PS 85-122 - Florivory induces chemical defenses in Impatiens capensis flowers

Friday, August 12, 2011
Exhibit Hall 3, Austin Convention Center
Matthew D. Cox, Organismic and Evolutionary Biology/Plant, Soil, and Insect Sciences, University of Massachusetts, Amherst, MA

Many plants use defense chemicals to reduce the harmful effect of insect antagonists.  While the defense responses of plants to leaf herbivory have been well-studied, much less is known about defense responses in floral tissues.  This is surprising since floral tissues are generally more tightly linked with plant reproduction than leaves.  Anthocyanins are secondary chemicals expressed in flowers that can both provide pigmentation to attract pollinators and potentially serve as defenses against florivores.  I conducted a manipulative experiment to determine whether floral damage induces anthocyanins in Impatiens capensis flowers, whether induction is systemic or local, the time frame over which induction occurs, and whether induction reduces subsequent florivory.  To do this, I damaged one flower per plant at three randomly assigned damage treatments (control, 30%, and 60% tissue removal) and then collected subsequent flowers at set time intervals and specific locations on the plant for analysis of red color and anthocyanin content.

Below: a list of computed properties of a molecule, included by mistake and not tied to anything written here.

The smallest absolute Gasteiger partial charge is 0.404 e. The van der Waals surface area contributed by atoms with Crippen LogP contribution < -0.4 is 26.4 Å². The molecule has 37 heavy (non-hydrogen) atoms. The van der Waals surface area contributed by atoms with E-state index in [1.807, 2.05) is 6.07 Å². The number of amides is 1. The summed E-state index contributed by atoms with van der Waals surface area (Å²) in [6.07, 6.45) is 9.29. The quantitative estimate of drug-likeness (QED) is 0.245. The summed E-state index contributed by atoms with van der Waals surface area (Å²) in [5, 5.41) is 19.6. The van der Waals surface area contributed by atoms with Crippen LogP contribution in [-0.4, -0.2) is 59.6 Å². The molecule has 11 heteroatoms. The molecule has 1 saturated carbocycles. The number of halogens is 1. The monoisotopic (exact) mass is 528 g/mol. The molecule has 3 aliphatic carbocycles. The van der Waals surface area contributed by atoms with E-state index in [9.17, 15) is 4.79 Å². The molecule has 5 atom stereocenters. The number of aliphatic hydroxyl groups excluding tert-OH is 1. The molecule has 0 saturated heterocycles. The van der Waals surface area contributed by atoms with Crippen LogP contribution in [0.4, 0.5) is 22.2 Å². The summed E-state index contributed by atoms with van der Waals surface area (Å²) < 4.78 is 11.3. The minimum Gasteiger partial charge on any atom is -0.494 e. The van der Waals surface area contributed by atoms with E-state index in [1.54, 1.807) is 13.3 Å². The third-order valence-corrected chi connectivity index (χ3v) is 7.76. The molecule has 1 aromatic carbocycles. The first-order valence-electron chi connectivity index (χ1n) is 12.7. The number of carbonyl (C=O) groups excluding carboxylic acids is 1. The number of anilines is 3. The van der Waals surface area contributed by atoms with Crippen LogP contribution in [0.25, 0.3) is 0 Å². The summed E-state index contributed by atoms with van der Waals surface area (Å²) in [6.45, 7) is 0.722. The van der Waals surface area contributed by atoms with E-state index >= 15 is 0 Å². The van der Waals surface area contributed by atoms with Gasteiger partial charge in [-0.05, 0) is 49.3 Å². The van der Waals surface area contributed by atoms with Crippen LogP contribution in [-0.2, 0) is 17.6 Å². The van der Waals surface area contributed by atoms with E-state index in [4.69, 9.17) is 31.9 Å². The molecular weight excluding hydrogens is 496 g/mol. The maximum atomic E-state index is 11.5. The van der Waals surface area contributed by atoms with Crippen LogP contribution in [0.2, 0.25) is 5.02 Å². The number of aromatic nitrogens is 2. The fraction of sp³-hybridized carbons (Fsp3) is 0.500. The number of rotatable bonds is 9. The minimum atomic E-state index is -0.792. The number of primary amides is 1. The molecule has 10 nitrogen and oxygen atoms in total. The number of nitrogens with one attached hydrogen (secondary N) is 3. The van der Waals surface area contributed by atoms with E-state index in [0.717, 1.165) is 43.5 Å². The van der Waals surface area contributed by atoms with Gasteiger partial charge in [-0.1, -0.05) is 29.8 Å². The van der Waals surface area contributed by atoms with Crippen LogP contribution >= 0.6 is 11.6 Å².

Impatiens capensis increased anthocyanins in subsequent flowers, but only for plants in the 30% damage treatment and only on the same branch as the damaged flower.  This suggests that anthocyanins can be locally induced, but only at moderate levels of floral damage.  Because 30% damage induced anthocyanins but 60% damage did not, there may be a threshold response to floral damage, above which plants no longer allocate to floral defenses.  Our results also show that post-treatment florivory on damaged plants was one third that of control plants, suggesting that damage to a single flower can induce changes that deter subsequent whole-plant florivory.  Since the anthocyanin response was localized and the subsequent florivore response was systemic, there may be other floral defense chemicals that have been induced systemically after floral damage.  Analysis of red flower color revealed that plants either produced predominantly red or yellow flowers, and that the redness of either flower type was unaffected by the damage treatment.  Our results suggest that more study is needed to understand potential induction of defenses in flowers and whether our current understanding of induced defenses in leaves is applicable to flowers.

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